API Heritage Month 2008
Welcome to the Carl Brandon Society’s Asian and Pacific Islander specfic blog carnival. This carnival is presented as an end-of-the- month celebration of API contributions to the speculative fiction genres.
Asian Pacific Islander Heritage Month
Carole McDonnell presents Bryan Thao Worra: Laotian-American Speculative Fiction Writer posted at Dark Parables – Reviews from a Christian Sister.
Gene van Troyer presents Proceedings of `Eighth national conference for science fiction writers ‘ posted at Science Fiction in India.
Gene van Troyer presents Philippine Speculative Fiction » 2007 Philippine Speculative Fiction Lists posted at Philippine Speculative Fiction, saying, “Excerpt: “Sorry, the Philippines has neither the Hugos nor the Nebulas (or even the Stoker) so instead, four SF&F fans posts their lists of favorite local speculative fiction short stories that was published in the previous year … From the usual suspects (Philippine Speculative Fiction, Philippine Genre Stories and Story Philippines), 2007 saw new doors open which included a lifestyle magazine (Rogue) and off-shore e-zines which published Filipino Authors (Town Drunk, Serendipity and Clarkesworld).””
Gene van Troyer presents green blood posted at notes from the peanut gallery, saying, “Excerpt: “Manila Prints Sydney and Manila releases ‘Green Blood and Other Stories’, a collection of short stories by a talented new author Erwin Cabucos. Fifteen short stories exploring a range of themes, including intercultural marriage, racism, social justice, bullying, religious beliefs and growing up Filipino are packed in this new literary feast.””
Gene van Troyer presents Running to Neverland posted at Twelve Hours Later, saying, “Excerpt: “Pan Haitian’s Run, Dajiao! Run, – Pan’s most recent work has been in the realm of fantasy, and he’s been involved with Jin He Zai in the Novoland project, an attempt to build an indigenous fantasy universe.””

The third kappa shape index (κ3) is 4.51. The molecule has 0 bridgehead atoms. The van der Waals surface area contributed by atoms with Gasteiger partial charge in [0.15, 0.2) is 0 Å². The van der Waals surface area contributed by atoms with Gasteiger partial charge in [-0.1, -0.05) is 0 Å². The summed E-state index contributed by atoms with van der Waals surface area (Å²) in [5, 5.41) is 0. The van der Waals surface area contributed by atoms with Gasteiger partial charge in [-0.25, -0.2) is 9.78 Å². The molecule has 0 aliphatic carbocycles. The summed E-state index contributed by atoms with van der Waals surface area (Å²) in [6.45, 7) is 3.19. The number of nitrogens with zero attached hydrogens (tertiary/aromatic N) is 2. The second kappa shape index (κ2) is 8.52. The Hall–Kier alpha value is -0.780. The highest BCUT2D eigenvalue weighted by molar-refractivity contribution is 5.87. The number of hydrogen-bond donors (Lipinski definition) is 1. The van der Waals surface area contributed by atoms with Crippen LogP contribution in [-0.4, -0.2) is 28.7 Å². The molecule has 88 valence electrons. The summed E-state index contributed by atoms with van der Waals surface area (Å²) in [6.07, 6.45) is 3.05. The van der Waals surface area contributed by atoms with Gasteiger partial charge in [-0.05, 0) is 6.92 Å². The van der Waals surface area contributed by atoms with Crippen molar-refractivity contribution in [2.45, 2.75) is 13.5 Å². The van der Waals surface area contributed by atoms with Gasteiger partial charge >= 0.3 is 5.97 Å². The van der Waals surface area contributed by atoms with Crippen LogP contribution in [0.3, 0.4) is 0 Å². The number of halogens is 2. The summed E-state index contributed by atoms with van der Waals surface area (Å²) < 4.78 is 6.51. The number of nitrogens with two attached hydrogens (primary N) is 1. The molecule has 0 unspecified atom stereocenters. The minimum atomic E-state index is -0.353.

ng for cbs presents First Impressions: Hard-Boiled Wonderland and the End of the World posted at Nancy O. Greene, saying, “Initial thoughts on Hard-Boiled Wonderland and the End of the World by Haruki Murakami.”
That concludes this edition. Past posts and future hosts can be found on our blog carnival index page.
The CARL BRANDON SOCIETY also recommended the following speculative fiction books for Asian and Pacific Islander Heritage Month:
Stories of Your Life and Others by Ted Chiang A collection of stories from one of American speculative fiction’s most precise and beautiful writers.
Atomik Aztek by Sesshu Foster An Aztec prince or a Los Angeles meatpacker? The protagonist travels back and forth between two alternative realities, never sure which is real.
Hopeful Monsters by Hiromi Goto Wonderful stories by the author of The Kappa Child.
Never Let Me Go by Kazuo Ishiguro In a dystopian England, three children discover that they are clones produced to provide organs to the sick.
Salt Fish Girl by Larissa Lai Science fiction set in a dystopian near future in which corporate enclaves house lucky employees, leaving most of humanity to deal with increasingly strange ecological developments.
The Poet’s Journey by Amirthi Mohanraj (illustrated by Kat Beyer) A young poet sets out into the wide world on a journey to find poetry; with the help of a few magical creatures, she finds more than she ever expected.
Hardboiled Wonderland and the End of the World by Haruki Murakami Mad experiments with the unleashed potential of the dreaming brain.
Of Love and Other Monsters by Vandana Singh The main character wakes up from a fire and doesn’t know who he is, but can sense and manipulate the minds of others. He is not alone in this ability. Singh takes us on a metamind ride.
The Arrival by Shaun Tan A wordless graphic novel about immigration and displacement.
On the Other Side of the Eye by Bryan Thao Worra Speculative poems that take us from the secret wars of the CIA in Laos to the secret edges of the human soul and the universe.
Thanks to Nancy Greene for coordinating the Carl Brandon Society’s first blog carnival. Look for more carnivals in the near future.